Origins of Satyagraha

Gandhi experimented with Satyagraha and gave it a definitive form during his fight for Indian rights in South Africa. He stood firmly by his conscience and fought for justice by appealing to the God within everyone. His tools were simple – ‘Truth and Non-Violence.’

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Gandhi on his Salt Satyagraha with his followers, March 1930
“In the dictionary of Satyagraha, there is no enemy.” – Mahatma Gandhi

Last Updated on April 10, 2021

Mahatma Gandhi (1869-1948) – Lawyer, Politician

In 1893 a 23-year-old Gandhi was struggling to find meaningful work in India.

Gandhi had completed his law education in London and yet was nervous presenting his case in front of the Bombay judges. He had to be content with drafting petitions and memorials. It was during this difficult period he was offered a job from a leading Indian merchant, Dada Abdullah in Durban, South Africa.

The job prospect was an enticing one. Dada Abdullah required his services only for a year. He would pay £105 and take care of all expenses. The work was elementary—to assist the merchant’s British lawyer in translating and interpreting documents in Gujrati.

During his stay in London for his law studies (1888-1891), Gandhi had a very respectful and warm relationship with the British people. He made many friends. He was actively involved in the Vegetarian Society and elected to its committee. The editor Joseph Oldfield even shared rooms with him.

When Gandhi arrived in South Africa, he was in for a shock. He experienced first-hand racial discrimination by the ruling British. Two days after he arrived in Durban (in Natal), he was asked to remove his Turban in the magistrate court.

During his train journey from Durban to Pretoria, the conductor pushed him out from the first-class train compartment. He sat alone in Maritzburg station in the cold, shivering, humiliated, and confused.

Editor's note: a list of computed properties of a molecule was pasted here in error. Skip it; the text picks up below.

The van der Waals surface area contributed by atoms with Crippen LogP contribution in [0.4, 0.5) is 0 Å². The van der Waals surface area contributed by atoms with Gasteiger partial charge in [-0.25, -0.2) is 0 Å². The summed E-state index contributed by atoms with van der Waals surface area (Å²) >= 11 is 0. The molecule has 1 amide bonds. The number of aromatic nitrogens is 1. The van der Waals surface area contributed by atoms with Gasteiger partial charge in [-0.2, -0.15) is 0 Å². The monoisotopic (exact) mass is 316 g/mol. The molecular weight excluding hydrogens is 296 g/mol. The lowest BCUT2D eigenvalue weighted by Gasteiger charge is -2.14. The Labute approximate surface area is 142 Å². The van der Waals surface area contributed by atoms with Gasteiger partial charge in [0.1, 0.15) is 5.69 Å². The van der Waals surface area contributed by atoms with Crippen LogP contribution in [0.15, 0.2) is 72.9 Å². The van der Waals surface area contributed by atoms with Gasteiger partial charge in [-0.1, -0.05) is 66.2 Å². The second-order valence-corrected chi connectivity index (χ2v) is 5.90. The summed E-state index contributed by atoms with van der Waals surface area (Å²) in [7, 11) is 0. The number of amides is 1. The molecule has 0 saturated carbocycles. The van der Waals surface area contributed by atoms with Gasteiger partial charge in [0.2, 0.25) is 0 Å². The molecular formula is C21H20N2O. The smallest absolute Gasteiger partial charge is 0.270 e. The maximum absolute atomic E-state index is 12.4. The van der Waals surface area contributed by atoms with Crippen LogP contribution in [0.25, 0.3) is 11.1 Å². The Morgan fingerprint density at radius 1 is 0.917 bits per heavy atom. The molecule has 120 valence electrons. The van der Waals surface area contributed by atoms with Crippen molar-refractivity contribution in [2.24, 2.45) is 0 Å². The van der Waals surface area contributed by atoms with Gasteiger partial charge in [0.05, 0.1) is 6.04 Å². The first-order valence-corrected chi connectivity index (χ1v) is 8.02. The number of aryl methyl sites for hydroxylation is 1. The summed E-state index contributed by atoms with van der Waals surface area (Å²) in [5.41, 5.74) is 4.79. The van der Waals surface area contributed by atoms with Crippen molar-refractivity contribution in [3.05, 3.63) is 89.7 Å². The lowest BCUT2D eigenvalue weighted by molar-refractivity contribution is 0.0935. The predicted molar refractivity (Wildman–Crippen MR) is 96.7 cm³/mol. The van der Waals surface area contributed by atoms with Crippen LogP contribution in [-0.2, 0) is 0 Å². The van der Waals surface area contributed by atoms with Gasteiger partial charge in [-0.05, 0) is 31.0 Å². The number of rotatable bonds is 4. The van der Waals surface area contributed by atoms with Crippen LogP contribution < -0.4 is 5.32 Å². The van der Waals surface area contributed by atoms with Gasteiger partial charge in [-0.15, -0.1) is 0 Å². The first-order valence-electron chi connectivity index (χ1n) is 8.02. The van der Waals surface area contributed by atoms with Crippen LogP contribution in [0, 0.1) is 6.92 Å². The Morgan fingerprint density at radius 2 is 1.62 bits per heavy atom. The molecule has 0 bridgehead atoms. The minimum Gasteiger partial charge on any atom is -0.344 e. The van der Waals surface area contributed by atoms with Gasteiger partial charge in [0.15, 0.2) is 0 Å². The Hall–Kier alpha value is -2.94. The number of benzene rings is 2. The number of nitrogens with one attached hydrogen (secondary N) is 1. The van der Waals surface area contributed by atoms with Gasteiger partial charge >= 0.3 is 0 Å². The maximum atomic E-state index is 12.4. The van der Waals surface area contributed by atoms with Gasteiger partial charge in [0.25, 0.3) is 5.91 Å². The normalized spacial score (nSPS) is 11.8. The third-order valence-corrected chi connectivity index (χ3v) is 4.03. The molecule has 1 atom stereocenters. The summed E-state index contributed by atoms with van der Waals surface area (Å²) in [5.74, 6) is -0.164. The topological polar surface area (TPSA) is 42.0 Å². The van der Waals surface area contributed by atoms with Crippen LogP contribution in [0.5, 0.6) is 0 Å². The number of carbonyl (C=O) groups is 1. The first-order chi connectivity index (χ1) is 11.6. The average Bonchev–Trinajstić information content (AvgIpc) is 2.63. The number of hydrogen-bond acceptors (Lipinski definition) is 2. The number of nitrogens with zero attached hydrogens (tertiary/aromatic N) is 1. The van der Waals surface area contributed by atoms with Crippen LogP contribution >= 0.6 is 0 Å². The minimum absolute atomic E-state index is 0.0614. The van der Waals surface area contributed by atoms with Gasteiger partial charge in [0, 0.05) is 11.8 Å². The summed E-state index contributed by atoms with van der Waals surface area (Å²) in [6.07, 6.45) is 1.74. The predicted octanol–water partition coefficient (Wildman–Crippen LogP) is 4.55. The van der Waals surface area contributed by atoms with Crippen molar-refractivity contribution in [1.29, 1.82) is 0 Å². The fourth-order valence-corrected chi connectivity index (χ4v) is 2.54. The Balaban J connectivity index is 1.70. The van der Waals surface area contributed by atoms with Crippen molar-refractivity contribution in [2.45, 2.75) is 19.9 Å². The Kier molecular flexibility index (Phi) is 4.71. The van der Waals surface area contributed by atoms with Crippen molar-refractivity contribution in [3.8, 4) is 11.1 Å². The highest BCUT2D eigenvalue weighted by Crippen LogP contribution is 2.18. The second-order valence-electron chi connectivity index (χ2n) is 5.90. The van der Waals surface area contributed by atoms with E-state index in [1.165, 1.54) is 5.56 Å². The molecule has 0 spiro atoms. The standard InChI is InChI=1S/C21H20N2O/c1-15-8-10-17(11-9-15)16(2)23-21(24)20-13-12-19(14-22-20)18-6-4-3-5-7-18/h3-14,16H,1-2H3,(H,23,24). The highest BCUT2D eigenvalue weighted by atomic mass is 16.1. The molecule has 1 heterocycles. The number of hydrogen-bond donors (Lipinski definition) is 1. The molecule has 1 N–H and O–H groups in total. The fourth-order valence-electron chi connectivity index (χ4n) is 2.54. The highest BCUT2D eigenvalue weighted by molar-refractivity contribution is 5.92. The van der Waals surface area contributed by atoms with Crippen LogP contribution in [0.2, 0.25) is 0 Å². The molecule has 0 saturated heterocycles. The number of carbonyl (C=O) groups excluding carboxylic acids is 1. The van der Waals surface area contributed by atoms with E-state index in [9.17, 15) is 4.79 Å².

The second leg of the journey from Charleston to Johannesburg was on a stagecoach. He was not allowed to sit inside with the white passengers and had to sit beside the driver.

Later, when the coachman wanted some fresh air, he asked Gandhi to sit down on the footboard over dirty sackcloth. When he refused, the coachman boxed his ears and tried to force him off the train.

These experiences can jolt any human being. For Gandhi, they raised more important questions. Don’t the Indians have dignity and rights? Why this prejudice? What does the law say about this? Who is at fault? If this law is incorrect, can we change it for the right cause?

Natal’s population comprised close to 400,000 native Africans. The European and Indian populations were roughly the same, around 50,000 each. Of the Indian population, only 5000 belonged to the trading community. Rest were indentured laborers who were in service or whose contract had expired and had continued to make a living there.

Gandhi sent petitions after petitions to influential people. These petitions pleaded to stop the passage of bills aimed to deprive the Indians of their rights. Gandhi made it clear that the local laws were racially biased.

The Imperial Government tried to mediate, but the local government continued to pass laws by removing the explicit racial clauses, yet keeping them very effective in their original intent.

This was the case with the Franchise Amendment Bill. It was passed in 1896 barring Indians from voting. In 1895, the Indian Immigration Bill was introduced which aimed at levying a £3 annual tax on expired-indentured laborers.

In 1896, Gandhi published The Green Pamphlet, a summary of the grievances of the Indians in South Africa. Gandhi himself promoted the book during his trip to India and sought help from leading Indian nationalists. Gandhi laid bare the discriminatory and racial environment in South Africa –

The man in the street hates him, curses him, spits upon him, and often pushes him off the foot-path.

“The real canker that is eating into the very vitals of the community”, “these parasites”, “wily, wretched semi-barbarous Asiatics”

“A thing black and lean and a long way from clean, which they call the accursed Hindoo”

“He is chock-full of vice and he lives upon rice. I heartily cuss the Hindoo”

He is “Ramysamy”. He is “Mr. Samy”. He is “Mr. Coolie”. He is “the black man”.

Gandhi returned to Durban via the SS Courtland in 1897. The Europeans accused him of bringing an army of Indians to swarm their country. There was a threat to his life. Even after taking precautions, a mob assaulted him upon landing. They kicked and beat him, and Gandhi’s head was severely injured. His life was saved by the police Superintendent’s wife who rescued him from the mob.

Gandhi refused to prosecute his assailants. He realized the problem was deeper. The solution was to bring the two communities together through trust and respect.